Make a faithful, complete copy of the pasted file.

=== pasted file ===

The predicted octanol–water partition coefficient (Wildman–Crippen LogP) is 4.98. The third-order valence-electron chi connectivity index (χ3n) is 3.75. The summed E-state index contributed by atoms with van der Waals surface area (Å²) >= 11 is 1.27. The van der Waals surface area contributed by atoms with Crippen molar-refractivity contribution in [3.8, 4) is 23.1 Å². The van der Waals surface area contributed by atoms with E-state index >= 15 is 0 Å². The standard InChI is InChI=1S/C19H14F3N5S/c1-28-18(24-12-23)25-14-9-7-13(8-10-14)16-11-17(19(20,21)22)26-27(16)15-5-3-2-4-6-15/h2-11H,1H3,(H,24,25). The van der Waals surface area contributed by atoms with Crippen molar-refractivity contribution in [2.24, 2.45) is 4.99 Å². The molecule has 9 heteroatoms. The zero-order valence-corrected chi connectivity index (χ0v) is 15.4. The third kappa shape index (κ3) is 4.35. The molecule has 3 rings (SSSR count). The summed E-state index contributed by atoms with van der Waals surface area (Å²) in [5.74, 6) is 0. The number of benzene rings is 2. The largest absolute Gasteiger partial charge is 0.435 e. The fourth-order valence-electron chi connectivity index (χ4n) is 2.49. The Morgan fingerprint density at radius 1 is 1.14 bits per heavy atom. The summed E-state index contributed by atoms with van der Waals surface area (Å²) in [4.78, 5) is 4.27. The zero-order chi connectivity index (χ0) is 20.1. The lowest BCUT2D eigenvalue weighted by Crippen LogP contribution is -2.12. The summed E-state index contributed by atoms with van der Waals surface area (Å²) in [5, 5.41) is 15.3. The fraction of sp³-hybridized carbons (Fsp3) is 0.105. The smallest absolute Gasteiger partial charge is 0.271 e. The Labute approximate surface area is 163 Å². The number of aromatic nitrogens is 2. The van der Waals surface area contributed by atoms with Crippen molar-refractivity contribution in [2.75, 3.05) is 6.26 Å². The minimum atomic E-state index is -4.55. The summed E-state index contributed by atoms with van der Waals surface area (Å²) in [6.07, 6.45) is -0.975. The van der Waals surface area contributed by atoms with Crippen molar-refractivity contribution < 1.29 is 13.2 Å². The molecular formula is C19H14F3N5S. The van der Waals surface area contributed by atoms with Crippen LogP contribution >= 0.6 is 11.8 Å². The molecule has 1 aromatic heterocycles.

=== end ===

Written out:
The predicted octanol–water partition coefficient (Wildman–Crippen LogP) is 4.98. The third-order valence-electron chi connectivity index (χ3n) is 3.75. The summed E-state index contributed by atoms with van der Waals surface area (Å²) >= 11 is 1.27. The van der Waals surface area contributed by atoms with Crippen molar-refractivity contribution in [3.8, 4) is 23.1 Å². The van der Waals surface area contributed by atoms with E-state index >= 15 is 0 Å². The standard InChI is InChI=1S/C19H14F3N5S/c1-28-18(24-12-23)25-14-9-7-13(8-10-14)16-11-17(19(20,21)22)26-27(16)15-5-3-2-4-6-15/h2-11H,1H3,(H,24,25). The van der Waals surface area contributed by atoms with Crippen molar-refractivity contribution in [2.24, 2.45) is 4.99 Å². The molecule has 9 heteroatoms. The zero-order valence-corrected chi connectivity index (χ0v) is 15.4. The third kappa shape index (κ3) is 4.35. The molecule has 3 rings (SSSR count). The summed E-state index contributed by atoms with van der Waals surface area (Å²) in [5.74, 6) is 0. The number of benzene rings is 2. The largest absolute Gasteiger partial charge is 0.435 e. The fourth-order valence-electron chi connectivity index (χ4n) is 2.49. The Morgan fingerprint density at radius 1 is 1.14 bits per heavy atom. The summed E-state index contributed by atoms with van der Waals surface area (Å²) in [4.78, 5) is 4.27. The zero-order chi connectivity index (χ0) is 20.1. The lowest BCUT2D eigenvalue weighted by Crippen LogP contribution is -2.12. The summed E-state index contributed by atoms with van der Waals surface area (Å²) in [5, 5.41) is 15.3. The fraction of sp³-hybridized carbons (Fsp3) is 0.105. The smallest absolute Gasteiger partial charge is 0.271 e. The Labute approximate surface area is 163 Å². The number of aromatic nitrogens is 2. The van der Waals surface area contributed by atoms with Crippen molar-refractivity contribution in [2.75, 3.05) is 6.26 Å². The minimum atomic E-state index is -4.55. The summed E-state index contributed by atoms with van der Waals surface area (Å²) in [6.07, 6.45) is -0.975. The van der Waals surface area contributed by atoms with Crippen molar-refractivity contribution < 1.29 is 13.2 Å². The molecular formula is C19H14F3N5S. The van der Waals surface area contributed by atoms with Crippen LogP contribution >= 0.6 is 11.8 Å². The molecule has 1 aromatic heterocycles.